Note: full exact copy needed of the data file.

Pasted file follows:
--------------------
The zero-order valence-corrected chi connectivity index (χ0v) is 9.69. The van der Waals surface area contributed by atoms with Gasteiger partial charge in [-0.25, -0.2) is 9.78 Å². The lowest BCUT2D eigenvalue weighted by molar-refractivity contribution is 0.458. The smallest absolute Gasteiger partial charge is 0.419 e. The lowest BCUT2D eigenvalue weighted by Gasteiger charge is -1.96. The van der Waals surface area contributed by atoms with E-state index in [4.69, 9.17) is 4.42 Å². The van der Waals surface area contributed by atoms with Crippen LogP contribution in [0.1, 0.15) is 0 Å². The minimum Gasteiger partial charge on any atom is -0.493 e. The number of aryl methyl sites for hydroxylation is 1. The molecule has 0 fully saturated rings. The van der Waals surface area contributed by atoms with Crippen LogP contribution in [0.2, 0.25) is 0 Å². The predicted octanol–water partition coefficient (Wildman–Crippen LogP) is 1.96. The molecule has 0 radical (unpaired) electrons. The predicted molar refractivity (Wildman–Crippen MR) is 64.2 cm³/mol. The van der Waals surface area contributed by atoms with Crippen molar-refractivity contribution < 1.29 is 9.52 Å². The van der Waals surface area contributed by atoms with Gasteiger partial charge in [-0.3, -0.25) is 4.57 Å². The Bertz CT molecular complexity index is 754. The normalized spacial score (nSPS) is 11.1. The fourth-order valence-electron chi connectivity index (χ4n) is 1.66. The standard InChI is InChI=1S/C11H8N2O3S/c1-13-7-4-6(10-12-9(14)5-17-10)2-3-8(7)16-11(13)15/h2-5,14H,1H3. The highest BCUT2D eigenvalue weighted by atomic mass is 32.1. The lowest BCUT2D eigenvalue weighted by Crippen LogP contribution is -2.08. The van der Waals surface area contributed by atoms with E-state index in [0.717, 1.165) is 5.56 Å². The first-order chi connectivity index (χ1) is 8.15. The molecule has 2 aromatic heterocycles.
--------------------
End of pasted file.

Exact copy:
The zero-order valence-corrected chi connectivity index (χ0v) is 9.69. The van der Waals surface area contributed by atoms with Gasteiger partial charge in [-0.25, -0.2) is 9.78 Å². The lowest BCUT2D eigenvalue weighted by molar-refractivity contribution is 0.458. The smallest absolute Gasteiger partial charge is 0.419 e. The lowest BCUT2D eigenvalue weighted by Gasteiger charge is -1.96. The van der Waals surface area contributed by atoms with E-state index in [4.69, 9.17) is 4.42 Å². The van der Waals surface area contributed by atoms with Crippen LogP contribution in [0.1, 0.15) is 0 Å². The minimum Gasteiger partial charge on any atom is -0.493 e. The number of aryl methyl sites for hydroxylation is 1. The molecule has 0 fully saturated rings. The van der Waals surface area contributed by atoms with Crippen LogP contribution in [0.2, 0.25) is 0 Å². The predicted octanol–water partition coefficient (Wildman–Crippen LogP) is 1.96. The molecule has 0 radical (unpaired) electrons. The predicted molar refractivity (Wildman–Crippen MR) is 64.2 cm³/mol. The van der Waals surface area contributed by atoms with Crippen molar-refractivity contribution < 1.29 is 9.52 Å². The van der Waals surface area contributed by atoms with Gasteiger partial charge in [-0.3, -0.25) is 4.57 Å². The Bertz CT molecular complexity index is 754. The normalized spacial score (nSPS) is 11.1. The fourth-order valence-electron chi connectivity index (χ4n) is 1.66. The standard InChI is InChI=1S/C11H8N2O3S/c1-13-7-4-6(10-12-9(14)5-17-10)2-3-8(7)16-11(13)15/h2-5,14H,1H3. The highest BCUT2D eigenvalue weighted by atomic mass is 32.1. The lowest BCUT2D eigenvalue weighted by Crippen LogP contribution is -2.08. The van der Waals surface area contributed by atoms with E-state index in [0.717, 1.165) is 5.56 Å². The first-order chi connectivity index (χ1) is 8.15. The molecule has 2 aromatic heterocycles.